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Posts tagged ‘CRM’

Roundup of CRM Forecasts and Market Estimates, 2012

CShowing signs of growth through 2013 and beyond, the latest round of CRM forecasts illustrate how quickly behavioral and predictive analytics, greater usability, integration with social media and mobility are transforming this market.

Even with the most usable, easily learned CRM systems, enterprises at times struggle with adoption rates however.  That problem has venture capitalists very interested in finding the next Salesforce.com, which a few have told me will look more like Facebook than a traditional CRM application.

Facebook’s future is going to be defined by how well they manage their migration to mobility, and the same holds true for CRM.  Today there are 110 CRM applications in the Apple App Store and 47 in the Android App Store.  Gartner predicts an exceptional growth rate of 500% by 2014 for mobile CRM.  For CRM vendors to get there from here, they need to make usability and streamlined user experience a high priority.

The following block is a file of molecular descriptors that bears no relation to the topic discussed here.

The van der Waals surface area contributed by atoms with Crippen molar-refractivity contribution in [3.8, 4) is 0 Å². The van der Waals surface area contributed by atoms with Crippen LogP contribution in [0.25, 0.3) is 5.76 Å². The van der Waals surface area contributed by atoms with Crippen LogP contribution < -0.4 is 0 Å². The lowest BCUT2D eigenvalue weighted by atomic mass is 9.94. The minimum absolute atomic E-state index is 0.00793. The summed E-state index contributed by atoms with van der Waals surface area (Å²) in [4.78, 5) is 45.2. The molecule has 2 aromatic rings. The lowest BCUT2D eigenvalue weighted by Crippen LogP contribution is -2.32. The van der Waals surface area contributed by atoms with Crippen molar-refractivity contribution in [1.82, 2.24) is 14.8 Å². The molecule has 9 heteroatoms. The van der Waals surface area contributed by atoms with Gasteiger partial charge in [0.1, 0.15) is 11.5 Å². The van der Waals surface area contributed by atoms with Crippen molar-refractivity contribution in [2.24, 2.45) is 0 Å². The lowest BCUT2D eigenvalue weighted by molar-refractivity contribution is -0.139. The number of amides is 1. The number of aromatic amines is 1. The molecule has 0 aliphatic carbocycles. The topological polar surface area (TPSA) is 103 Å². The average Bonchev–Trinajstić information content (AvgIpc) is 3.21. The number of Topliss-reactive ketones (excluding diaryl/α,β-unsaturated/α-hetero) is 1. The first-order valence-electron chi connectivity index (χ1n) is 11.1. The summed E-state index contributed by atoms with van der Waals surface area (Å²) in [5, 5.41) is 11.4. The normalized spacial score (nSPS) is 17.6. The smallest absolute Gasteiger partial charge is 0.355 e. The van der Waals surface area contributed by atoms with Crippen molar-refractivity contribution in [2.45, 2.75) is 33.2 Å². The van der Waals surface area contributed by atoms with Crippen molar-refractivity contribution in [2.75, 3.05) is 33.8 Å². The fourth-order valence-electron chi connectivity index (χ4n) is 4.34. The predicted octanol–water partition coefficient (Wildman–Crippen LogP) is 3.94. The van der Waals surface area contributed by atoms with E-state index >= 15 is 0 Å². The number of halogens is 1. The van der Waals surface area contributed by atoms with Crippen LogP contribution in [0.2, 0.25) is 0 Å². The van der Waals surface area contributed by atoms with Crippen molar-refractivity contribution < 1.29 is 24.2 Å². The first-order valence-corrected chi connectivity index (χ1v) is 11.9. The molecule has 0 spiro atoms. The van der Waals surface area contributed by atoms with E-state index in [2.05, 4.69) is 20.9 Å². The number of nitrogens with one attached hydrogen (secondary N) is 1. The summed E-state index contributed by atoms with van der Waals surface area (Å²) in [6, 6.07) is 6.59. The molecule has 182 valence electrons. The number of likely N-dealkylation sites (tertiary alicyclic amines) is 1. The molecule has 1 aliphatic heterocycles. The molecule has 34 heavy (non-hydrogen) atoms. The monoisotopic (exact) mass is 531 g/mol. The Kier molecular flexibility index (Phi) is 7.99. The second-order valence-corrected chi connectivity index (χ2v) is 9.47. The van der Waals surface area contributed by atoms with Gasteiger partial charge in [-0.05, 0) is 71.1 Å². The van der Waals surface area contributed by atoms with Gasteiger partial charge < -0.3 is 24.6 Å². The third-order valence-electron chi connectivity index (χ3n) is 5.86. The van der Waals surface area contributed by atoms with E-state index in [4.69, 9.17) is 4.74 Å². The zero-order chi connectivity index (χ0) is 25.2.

Key take-aways from the latest CRM forecasts and market estimates are provided below:

  • According to Gartner, Salesforce.com’s worldwide CRM market share was 16.7% in 2011, second only to SAP.  Gartner is predicting Salesforce.com will be the leading CRM vendor worldwide by 2013.
  • SAP continues to be the worldwide leader in CRM software sales, with Salesforce.com ascending to second place according to the latest available data. Oracle was displaced by Salesforce.com in 2011, a trend Gartner and independent analysts have predicted will accelerate through 2013.  The latest market share analysis of the CRM worldwide market is shown below from the latest available report on market share.  Source: Predicts 2013: CRM Goes More Cloud, Becomes an App, Has a New Leader and Changes Name.  The following table provides the most recent CRM worldwide market share analysis from Gartner.